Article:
Lawyers will seek New Orleans Saints testimony on team's PR help to Catholic archdiocese about clergy sex abuseNew Orleans Saints owner Gayle Benson stands on the field during a NFL game at the Mercedes Benz Superdome on December 08, 2019 in New Orleans, Louisiana.Sean Gardner | Getty Images
Lawyers say they want the New Orleans Saints and its spokesman to testify about that football team's public relations assistance to the Archdiocese of New Orleans regarding clergy sexual abuse cases, court documents reveal.
The lawyers represent a man who is suing the Archdiocese on claims he was sexually abused as a boy by a Catholic lay minister.
The Saints said in a statement Friday that the team provided the PR help to the Catholic archdiocese after being asked for assistance by church officials.
And the team said it had urged the archdiocese to be "open and fully transparent" in dealing with allegations of sex abuse by priests and others.
The statement came hours after a bombshell report by the Associated Press that revealed the teams' unusual assistance to the church.
The Associated Press is asking a judge in the pending civil lawsuit to approve the disclosure of email and other communications involving the Saints, whose owner Gayle Benson is a devout Catholic, and the archdiocese. Benson also owns the New Orleans Pelicans, an NBA basketball team.
The Saints are trying to keep those emails out of the public eye — at least for now — according to court records. The archdiocese also wants the communications kept confidential.
Lawyers for the accuser said in a New Orleans court filing earlier this week reviewed by CNBC that it appears that the Saints' executives and public relations teams was "unofficially 'lent out' ... to assist the Archdiocese in 'messaging' and mitigating any fallout from releasing the names of credibly accused priests in in November 2018."
"Obviously, the Saints should not be in the business of assisting the Archdiocese, and the Saints public relations team is not in the business of managing the public relations of criminals engaged in pedophilia," the filing said.
"The Saints realize that if the documents at issue are made public, this professional sports organization also will be smearing itself."
The filing notes that Saints personnel apparently used communications that carried the insignia of the NFL when they conducted outreach to reporters regarding the archdiocese.
Lawyers for the accuser, who filed his lawsuit using an alias, have sought to release what they said are "276 documents" that have been "designated as 'confidential' by the Saints."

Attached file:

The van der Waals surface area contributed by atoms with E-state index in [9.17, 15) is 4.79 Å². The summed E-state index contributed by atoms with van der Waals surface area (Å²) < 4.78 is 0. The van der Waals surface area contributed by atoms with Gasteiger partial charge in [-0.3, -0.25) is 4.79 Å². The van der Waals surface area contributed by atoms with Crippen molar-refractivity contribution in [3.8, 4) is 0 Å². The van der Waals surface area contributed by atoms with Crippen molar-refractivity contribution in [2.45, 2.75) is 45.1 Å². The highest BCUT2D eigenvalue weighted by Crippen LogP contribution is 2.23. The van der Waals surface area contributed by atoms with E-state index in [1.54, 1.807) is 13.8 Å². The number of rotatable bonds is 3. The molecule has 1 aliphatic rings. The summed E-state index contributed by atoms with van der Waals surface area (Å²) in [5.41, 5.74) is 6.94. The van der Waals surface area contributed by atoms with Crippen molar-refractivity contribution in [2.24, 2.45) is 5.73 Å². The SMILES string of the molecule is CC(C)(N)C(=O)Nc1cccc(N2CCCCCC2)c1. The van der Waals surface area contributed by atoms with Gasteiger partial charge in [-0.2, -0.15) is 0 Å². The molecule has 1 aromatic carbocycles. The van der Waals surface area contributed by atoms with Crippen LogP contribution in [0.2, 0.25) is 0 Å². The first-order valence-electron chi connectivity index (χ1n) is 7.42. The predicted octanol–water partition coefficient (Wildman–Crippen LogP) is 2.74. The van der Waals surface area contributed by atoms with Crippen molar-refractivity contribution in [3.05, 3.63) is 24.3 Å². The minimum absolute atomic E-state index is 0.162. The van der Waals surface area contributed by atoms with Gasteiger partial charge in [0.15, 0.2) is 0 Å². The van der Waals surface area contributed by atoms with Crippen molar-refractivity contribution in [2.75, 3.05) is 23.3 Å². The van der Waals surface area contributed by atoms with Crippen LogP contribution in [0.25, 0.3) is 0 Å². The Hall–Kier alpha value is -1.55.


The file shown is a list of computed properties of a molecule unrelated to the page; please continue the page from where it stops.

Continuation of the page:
The accuser's lawyers, in a footnote to their filing this week, also said they intend "to take a corporate representative deposition of the Saints, as well as a fact deposition of [redacted name] and [Saints spokesman Greg] Bensel, to fully determine the nature of the relationship and the extent of its assistance."
The NFL did not immediately respond to a request for comment from CNBC.
The Archdiocese of New Orleans declined to comment.
The Saints, in a prepared statement, said, "The New Orleans Saints organization has always had a very strong relationship with the Archdiocese."
"The Archdiocese reached out to a number of community and civic minded leaders seeking counsel on handling the pending media attention that would come with the release of the clergy names in November of 2018," the team said.
"Greg Bensel, Senior Vice President of Communications for the New Orleans Saints, was contacted and offered input on how to work with the media."
The statement went on to say:
"The advice was simple and never wavering. Be direct, open and fully transparent, while making sure that all law enforcement agencies were alerted. The New Orleans Saints, Greg Bensel and Mrs. Gayle Benson were and remain offended, disappointed and repulsed by the actions of certain past clergy. We remain steadfast in support of the victims who have suffered and pray for their continued healing."
"Further, the Saints have no interest in concealing information from the press or public. At the current discovery stage in the case of Doe v. Archdiocese, the Saints, through their counsel, have merely requested the court to apply the normal rules of civil discovery to the documents that the Saints produced and delivered to Mr. Doe's counsel. Until the documents are admitted into evidence at a public trial or hearing in the context of relevant testimony by persons having knowledge of the documents and the events to which they pertain, the use of the documents should be limited to the parties to the case and their attorneys. If admitted into evidence of the case, the documents and the testimony pertaining to them will become part of the public record of the trial of the case."